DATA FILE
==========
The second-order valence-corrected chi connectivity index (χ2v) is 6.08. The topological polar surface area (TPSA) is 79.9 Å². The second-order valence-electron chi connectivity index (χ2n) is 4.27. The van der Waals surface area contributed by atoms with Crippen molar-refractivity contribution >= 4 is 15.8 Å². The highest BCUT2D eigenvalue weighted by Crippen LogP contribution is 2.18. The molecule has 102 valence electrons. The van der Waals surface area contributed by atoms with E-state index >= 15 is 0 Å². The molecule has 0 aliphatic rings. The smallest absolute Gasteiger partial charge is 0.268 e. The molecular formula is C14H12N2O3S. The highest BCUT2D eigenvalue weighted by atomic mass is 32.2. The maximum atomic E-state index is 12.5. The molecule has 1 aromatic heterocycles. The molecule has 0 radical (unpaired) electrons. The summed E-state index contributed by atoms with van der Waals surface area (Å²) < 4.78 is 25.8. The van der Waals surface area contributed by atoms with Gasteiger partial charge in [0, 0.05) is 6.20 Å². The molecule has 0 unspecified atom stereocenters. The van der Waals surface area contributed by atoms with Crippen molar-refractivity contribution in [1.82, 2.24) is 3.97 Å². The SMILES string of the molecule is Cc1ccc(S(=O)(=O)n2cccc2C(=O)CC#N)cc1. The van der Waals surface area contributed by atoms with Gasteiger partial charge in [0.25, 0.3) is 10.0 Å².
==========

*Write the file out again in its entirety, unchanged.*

The second-order valence-corrected chi connectivity index (χ2v) is 6.08. The topological polar surface area (TPSA) is 79.9 Å². The second-order valence-electron chi connectivity index (χ2n) is 4.27. The van der Waals surface area contributed by atoms with Crippen molar-refractivity contribution >= 4 is 15.8 Å². The highest BCUT2D eigenvalue weighted by Crippen LogP contribution is 2.18. The molecule has 102 valence electrons. The van der Waals surface area contributed by atoms with E-state index >= 15 is 0 Å². The molecule has 0 aliphatic rings. The smallest absolute Gasteiger partial charge is 0.268 e. The molecular formula is C14H12N2O3S. The highest BCUT2D eigenvalue weighted by atomic mass is 32.2. The maximum atomic E-state index is 12.5. The molecule has 1 aromatic heterocycles. The molecule has 0 radical (unpaired) electrons. The summed E-state index contributed by atoms with van der Waals surface area (Å²) < 4.78 is 25.8. The van der Waals surface area contributed by atoms with Gasteiger partial charge in [0, 0.05) is 6.20 Å². The molecule has 0 unspecified atom stereocenters. The van der Waals surface area contributed by atoms with Crippen molar-refractivity contribution in [1.82, 2.24) is 3.97 Å². The SMILES string of the molecule is Cc1ccc(S(=O)(=O)n2cccc2C(=O)CC#N)cc1. The van der Waals surface area contributed by atoms with Gasteiger partial charge in [0.25, 0.3) is 10.0 Å².